President Obama and his enforcers are right.  Rush Limbaugh is the leader of the Republican Party.  And now that Bill Buckley's gone, he's the leader of the conservative movement too.

Technically, of course, you could say that the Republican Party doesn't have a leader right now, and it won't have one until its presidential nominee is picked in the summer of 2012.

But like it or not, Rush Limbaugh is Mr. Republican for the next few years.  He, and not some politician, will be the face of the Republican Party and of conservatism.

Obviously the president and his political Rottweilers think that Rush Limbaugh is a big fat juicy target for them to sink their teeth into.  They have conducted polls, and the polls show that Limbaugh has high negatives and that independent women think he is too bombastic.

No doubt the Obamunists think that, by painting Limbaugh as the leader of the Party of No, they will intimidate Republicans into softening  opposition to the president's programs.

I say good luck to the president and his hunting dogs.  But they shouldn't forget that there's a risk in hunting Rush Limbaugh.

If they challenge Republicans on courage and leadership, who knows, Republicans might one day surprise them.

The great elephant in the room of US politics today is that 99.9 percent of people are scared to death of being called a racist--or a sexist or a homophobe or exclusive or mean-spirited.  That's why liberals sic the Rottweilers on anyone who dares to raise the mildest question about any government social program.

But Rush Limbaugh is not afraid.  Or, at least, he acts as if he is not afraid. 

There is a word that means: acting as if you are not afraid.  That word is: Courage.

Now, nobody except Rush Limbaugh knows if he was just born with the courage to say on ESPN that Eagles quarterback Donovan McNabb got a pass from the sports media because of his race.  Maybe he had to teach himself to put up parodies on his show like "Barack the Magic Negro."  My own guess is that it's a bit of both.  Rush was ornery enough to drop out of college and defy his rather opinionated father.   But Rush is also reported to be quite shy. By his own admission he had his chauffeur in Manhattan drive around the block a few times while he summoned up the courage to go in and meet Bill Buckley for the first time.

Courage is what you look for in leaders.  Ronald Reagan had it.  He had the courage to develop and hold on to his conservative agenda through the long years of ascent and through his tumultuous presidency.  President Bush had it.  He had the courage to invade Iraq and then the courage to implement the surge when "everyone" said that the Iraq war was lost.

We don't know yet if Barack Obama has this sort of courage.  The president has lived a rather sheltered life thus far, being helped along by well-meaning liberals.  He never seems to have had a serious career reverse to overcome.  In this he is unlike Rush Limbaugh, whose career as a radio personality was a failure until he started his local talk show in Sacramento in 1984.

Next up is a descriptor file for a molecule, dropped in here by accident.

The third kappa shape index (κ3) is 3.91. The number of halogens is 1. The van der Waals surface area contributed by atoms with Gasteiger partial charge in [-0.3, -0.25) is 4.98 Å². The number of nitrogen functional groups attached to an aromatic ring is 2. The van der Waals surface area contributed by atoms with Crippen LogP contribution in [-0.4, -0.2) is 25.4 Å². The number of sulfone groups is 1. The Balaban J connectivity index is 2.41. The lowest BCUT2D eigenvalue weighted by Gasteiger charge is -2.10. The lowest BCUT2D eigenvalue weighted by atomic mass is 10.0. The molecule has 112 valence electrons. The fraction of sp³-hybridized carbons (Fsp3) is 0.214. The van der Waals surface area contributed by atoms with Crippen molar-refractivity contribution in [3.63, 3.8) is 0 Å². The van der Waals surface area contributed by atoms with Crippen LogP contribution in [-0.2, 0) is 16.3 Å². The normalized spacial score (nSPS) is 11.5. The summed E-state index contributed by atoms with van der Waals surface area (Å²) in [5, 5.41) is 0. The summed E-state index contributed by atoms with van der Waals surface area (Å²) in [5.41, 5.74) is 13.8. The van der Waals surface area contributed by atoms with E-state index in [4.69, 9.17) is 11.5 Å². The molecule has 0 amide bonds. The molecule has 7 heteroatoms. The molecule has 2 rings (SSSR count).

We don't have much of a record yet on President Obama.  But we have one significant decision to analyze.

After the election in November 2008 the Obama team had a choice.  It could have announced that, given the financial crisis, all bets were off.  Job One would be the credit crisis.  Until the crisis was over there would be no politics as usual.  But the Obama team did not change strategy.  It encouraged the Reid-Pelosi Congress to write a monster special-interest "porkulus" bill.  It produced a federal budget that could have been written back in July 2008.

In President Bush and his Iraq strategy, our liberal friends analyzed this sort of behavior as "stubbornness" and "obstinacy."  They have not, of course, characterized the Obama transition in these terms.  President Bush's "obstinacy" took courage.  President Obama's steady-as-she-goes transition did not take courage.  It might even suggest weakness.

So there's a danger in the Obama team's tactic of painting Rush Limbaugh as the leader of the opposition.  People might find out how courageous he is.  They might like that.  They might even get to like the idea of No, not one dime more of my money.

Rush Limbaugh is setting a leadership example for all conservatives.  Sooner or later, we conservatives are going to have to summon up the courage to say to the next liberal that calls us names: Frankly, my dear, I don't give a damn.

When we have summoned up that courage we will know that we are ready, once again, to lead the people of the United States, the last best hope of mankind on earth.

What is the point of being a Republican In Name Only, or even a Conservative In Name Only?

Christopher Chantrill is a frequent contributor to American Thinker. See his roadtothemiddleclass.com and usgovernmentspending.com.  His Road to the Middle Class is forthcoming.